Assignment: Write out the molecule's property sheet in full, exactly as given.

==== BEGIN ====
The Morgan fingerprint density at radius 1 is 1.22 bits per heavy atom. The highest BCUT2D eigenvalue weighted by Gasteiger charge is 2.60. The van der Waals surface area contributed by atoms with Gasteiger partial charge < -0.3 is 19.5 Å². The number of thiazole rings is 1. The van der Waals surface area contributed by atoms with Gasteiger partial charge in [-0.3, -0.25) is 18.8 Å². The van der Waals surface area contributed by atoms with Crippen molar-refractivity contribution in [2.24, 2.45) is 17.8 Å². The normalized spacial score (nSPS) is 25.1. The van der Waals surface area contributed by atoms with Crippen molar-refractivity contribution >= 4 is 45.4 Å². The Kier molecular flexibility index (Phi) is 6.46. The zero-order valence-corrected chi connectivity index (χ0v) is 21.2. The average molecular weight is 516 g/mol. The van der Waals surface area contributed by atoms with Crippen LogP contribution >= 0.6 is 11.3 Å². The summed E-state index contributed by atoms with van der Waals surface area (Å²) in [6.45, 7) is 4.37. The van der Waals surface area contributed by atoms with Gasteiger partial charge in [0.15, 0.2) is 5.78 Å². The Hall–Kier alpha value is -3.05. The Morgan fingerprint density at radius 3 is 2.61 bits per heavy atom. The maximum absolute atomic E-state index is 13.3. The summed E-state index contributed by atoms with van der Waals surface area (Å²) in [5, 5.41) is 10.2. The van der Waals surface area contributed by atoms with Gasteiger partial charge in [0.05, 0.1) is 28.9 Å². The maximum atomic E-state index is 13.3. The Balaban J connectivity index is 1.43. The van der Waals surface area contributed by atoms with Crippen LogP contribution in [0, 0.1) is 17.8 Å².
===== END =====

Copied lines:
The Morgan fingerprint density at radius 1 is 1.22 bits per heavy atom. The highest BCUT2D eigenvalue weighted by Gasteiger charge is 2.60. The van der Waals surface area contributed by atoms with Gasteiger partial charge < -0.3 is 19.5 Å². The number of thiazole rings is 1. The van der Waals surface area contributed by atoms with Gasteiger partial charge in [-0.3, -0.25) is 18.8 Å². The van der Waals surface area contributed by atoms with Crippen molar-refractivity contribution in [2.24, 2.45) is 17.8 Å². The normalized spacial score (nSPS) is 25.1. The van der Waals surface area contributed by atoms with Crippen molar-refractivity contribution >= 4 is 45.4 Å². The Kier molecular flexibility index (Phi) is 6.46. The zero-order valence-corrected chi connectivity index (χ0v) is 21.2. The average molecular weight is 516 g/mol. The van der Waals surface area contributed by atoms with Crippen LogP contribution >= 0.6 is 11.3 Å². The summed E-state index contributed by atoms with van der Waals surface area (Å²) in [6.45, 7) is 4.37. The van der Waals surface area contributed by atoms with Gasteiger partial charge in [0.15, 0.2) is 5.78 Å². The Hall–Kier alpha value is -3.05. The Morgan fingerprint density at radius 3 is 2.61 bits per heavy atom. The maximum absolute atomic E-state index is 13.3. The summed E-state index contributed by atoms with van der Waals surface area (Å²) in [5, 5.41) is 10.2. The van der Waals surface area contributed by atoms with Gasteiger partial charge in [0.05, 0.1) is 28.9 Å². The maximum atomic E-state index is 13.3. The Balaban J connectivity index is 1.43. The van der Waals surface area contributed by atoms with Crippen LogP contribution in [0, 0.1) is 17.8 Å².